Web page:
When tenants at the Jose de Diego Beekman housing project in the South Bronx first decided six years ago that they wanted to seize ownership and management of their troubled housing project, they had no idea what a long road they were in for–hundreds of meetings, proposals and negotiating sessions with federal housing authorities.
Last week, that all paid off. In what is thought to be the largest tenant takeover of a federal housing project in the country, Beekman’s residents finalized a deal with the federal Department of Housing and Urban Development to take control of their sprawling development’s 38 buildings and 1,200 apartments. Under the plan, the residents’ organization, Tenants United for a Better Living, will join a private management company and an array of powerful nonprofit groups to completely rehabilitate their homes and to provide on-site support services, including free computer and Internet access for each apartment. HUD officials expect the final building transfer to take place in September.
“This is the first of its kind and we’re very proud to be part of it,” said Phil Grossman of Fleet Bank, which is providing a $21 million construction loan for the project. “Allowing the actual residents of Jose de Diego Beekman to control their destiny and to have the actual ownership of their homes is a miraculous feat.”
The change in Beekman’s ownership could not have happened soon enough. The tenants started organizing in the mid-1990s. Fedup with the atrocious and dangerous conditions of their buildings–the project’s dark tunnels and isolated courtyards were the stomping grounds of one of the city’s most notorious drug gangs, the Wild Cowboys–they asked HUD to take over the project from a Boston real estate company called Continental Wingate. The feds obliged, and in late 1996 installed their own management company. While conditions improved, tenants clamored for a role in the new Beekman.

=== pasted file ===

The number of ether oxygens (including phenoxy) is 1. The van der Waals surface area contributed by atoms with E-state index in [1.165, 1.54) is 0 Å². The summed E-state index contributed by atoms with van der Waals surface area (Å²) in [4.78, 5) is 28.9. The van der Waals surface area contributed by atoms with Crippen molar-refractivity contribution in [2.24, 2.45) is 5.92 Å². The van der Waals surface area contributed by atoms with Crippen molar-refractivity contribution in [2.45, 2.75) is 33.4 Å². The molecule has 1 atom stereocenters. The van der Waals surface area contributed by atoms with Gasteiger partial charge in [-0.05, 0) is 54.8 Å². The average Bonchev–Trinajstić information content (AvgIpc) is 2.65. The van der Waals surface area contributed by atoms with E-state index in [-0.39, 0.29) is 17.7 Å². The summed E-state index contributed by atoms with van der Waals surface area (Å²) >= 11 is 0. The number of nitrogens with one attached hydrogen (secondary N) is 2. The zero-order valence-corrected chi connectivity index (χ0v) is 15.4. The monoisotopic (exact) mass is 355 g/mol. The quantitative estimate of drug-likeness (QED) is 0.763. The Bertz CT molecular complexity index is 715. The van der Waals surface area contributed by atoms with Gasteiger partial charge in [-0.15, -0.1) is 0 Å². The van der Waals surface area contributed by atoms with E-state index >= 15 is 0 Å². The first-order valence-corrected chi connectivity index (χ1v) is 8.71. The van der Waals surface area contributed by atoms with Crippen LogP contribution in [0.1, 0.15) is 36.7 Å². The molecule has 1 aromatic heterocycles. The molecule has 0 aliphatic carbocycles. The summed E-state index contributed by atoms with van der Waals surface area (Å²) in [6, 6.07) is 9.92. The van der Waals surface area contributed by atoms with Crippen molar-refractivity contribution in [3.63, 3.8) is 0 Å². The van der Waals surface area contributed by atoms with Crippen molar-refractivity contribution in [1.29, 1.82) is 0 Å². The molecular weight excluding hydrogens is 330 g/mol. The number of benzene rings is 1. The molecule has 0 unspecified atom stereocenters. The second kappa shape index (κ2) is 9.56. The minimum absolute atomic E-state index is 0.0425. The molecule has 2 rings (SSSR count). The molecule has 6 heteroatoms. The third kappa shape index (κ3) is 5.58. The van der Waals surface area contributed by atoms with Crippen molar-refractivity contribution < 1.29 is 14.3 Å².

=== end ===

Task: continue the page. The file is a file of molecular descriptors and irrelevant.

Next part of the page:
Under the new structure, a mutual housing association made up of tenants will own the buildings and be governed by a board of directors consisting of tenants, representatives from the New York City Housing Partnership, and local church, police, business, and school leaders. Diversified Management, a group of developers and landlords from Harlem with years of experience with city housing programs, will run the buildings day to day. To renovate the project and ensure its long-term financial viability, the ownership team is relying on tax breaks from the city, federal Section 8 subsidies from HUD, and the Fleet Bank loan.
The tenants’ agreement to work with local housing entrepreneurs like those at Diversified Management may have sealed the deal. “This ownership structure is utterly unique,” said Kathy Wylde, president and CEO of the New York City Partnership, who in 1995 advised the tenants to consider that option. Typically, she said, HUD would give the project “to a large for-profit developer from out of town, and the old problems might come back again. Instead, they chose to embrace an opportunity where a solid local team can really work hand-in-glove with the tenants.”